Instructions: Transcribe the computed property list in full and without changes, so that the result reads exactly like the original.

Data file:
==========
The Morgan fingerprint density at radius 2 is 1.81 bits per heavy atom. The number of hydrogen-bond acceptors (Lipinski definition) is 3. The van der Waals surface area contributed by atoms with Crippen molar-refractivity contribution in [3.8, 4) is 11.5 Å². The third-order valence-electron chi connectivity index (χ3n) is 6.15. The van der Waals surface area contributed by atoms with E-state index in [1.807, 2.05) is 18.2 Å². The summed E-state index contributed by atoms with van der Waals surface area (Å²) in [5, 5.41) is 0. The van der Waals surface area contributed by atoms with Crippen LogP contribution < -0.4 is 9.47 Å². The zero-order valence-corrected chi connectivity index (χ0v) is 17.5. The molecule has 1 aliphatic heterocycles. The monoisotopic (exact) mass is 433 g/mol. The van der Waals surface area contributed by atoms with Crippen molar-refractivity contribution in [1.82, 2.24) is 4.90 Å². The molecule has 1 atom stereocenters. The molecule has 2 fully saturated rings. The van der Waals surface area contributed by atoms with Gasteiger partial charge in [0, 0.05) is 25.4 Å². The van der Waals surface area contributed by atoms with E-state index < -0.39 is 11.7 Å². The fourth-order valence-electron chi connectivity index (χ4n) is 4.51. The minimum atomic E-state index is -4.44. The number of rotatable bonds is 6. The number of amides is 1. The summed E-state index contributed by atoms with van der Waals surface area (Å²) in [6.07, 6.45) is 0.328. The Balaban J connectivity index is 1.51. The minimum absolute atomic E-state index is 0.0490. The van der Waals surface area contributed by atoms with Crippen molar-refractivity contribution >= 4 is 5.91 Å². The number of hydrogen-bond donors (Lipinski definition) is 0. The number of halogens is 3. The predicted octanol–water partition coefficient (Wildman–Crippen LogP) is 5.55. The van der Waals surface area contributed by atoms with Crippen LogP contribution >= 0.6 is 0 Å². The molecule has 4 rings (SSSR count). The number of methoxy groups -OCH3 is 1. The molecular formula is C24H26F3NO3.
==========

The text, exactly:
The Morgan fingerprint density at radius 2 is 1.81 bits per heavy atom. The number of hydrogen-bond acceptors (Lipinski definition) is 3. The van der Waals surface area contributed by atoms with Crippen molar-refractivity contribution in [3.8, 4) is 11.5 Å². The third-order valence-electron chi connectivity index (χ3n) is 6.15. The van der Waals surface area contributed by atoms with E-state index in [1.807, 2.05) is 18.2 Å². The summed E-state index contributed by atoms with van der Waals surface area (Å²) in [5, 5.41) is 0. The van der Waals surface area contributed by atoms with Crippen LogP contribution < -0.4 is 9.47 Å². The zero-order valence-corrected chi connectivity index (χ0v) is 17.5. The molecule has 1 aliphatic heterocycles. The monoisotopic (exact) mass is 433 g/mol. The van der Waals surface area contributed by atoms with Crippen molar-refractivity contribution in [1.82, 2.24) is 4.90 Å². The molecule has 1 atom stereocenters. The molecule has 2 fully saturated rings. The van der Waals surface area contributed by atoms with Gasteiger partial charge in [0, 0.05) is 25.4 Å². The van der Waals surface area contributed by atoms with E-state index < -0.39 is 11.7 Å². The fourth-order valence-electron chi connectivity index (χ4n) is 4.51. The minimum atomic E-state index is -4.44. The number of rotatable bonds is 6. The number of amides is 1. The summed E-state index contributed by atoms with van der Waals surface area (Å²) in [6.07, 6.45) is 0.328. The Balaban J connectivity index is 1.51. The minimum absolute atomic E-state index is 0.0490. The van der Waals surface area contributed by atoms with Crippen molar-refractivity contribution >= 4 is 5.91 Å². The number of hydrogen-bond donors (Lipinski definition) is 0. The number of halogens is 3. The predicted octanol–water partition coefficient (Wildman–Crippen LogP) is 5.55. The van der Waals surface area contributed by atoms with Crippen LogP contribution >= 0.6 is 0 Å². The molecule has 4 rings (SSSR count). The number of methoxy groups -OCH3 is 1. The molecular formula is C24H26F3NO3.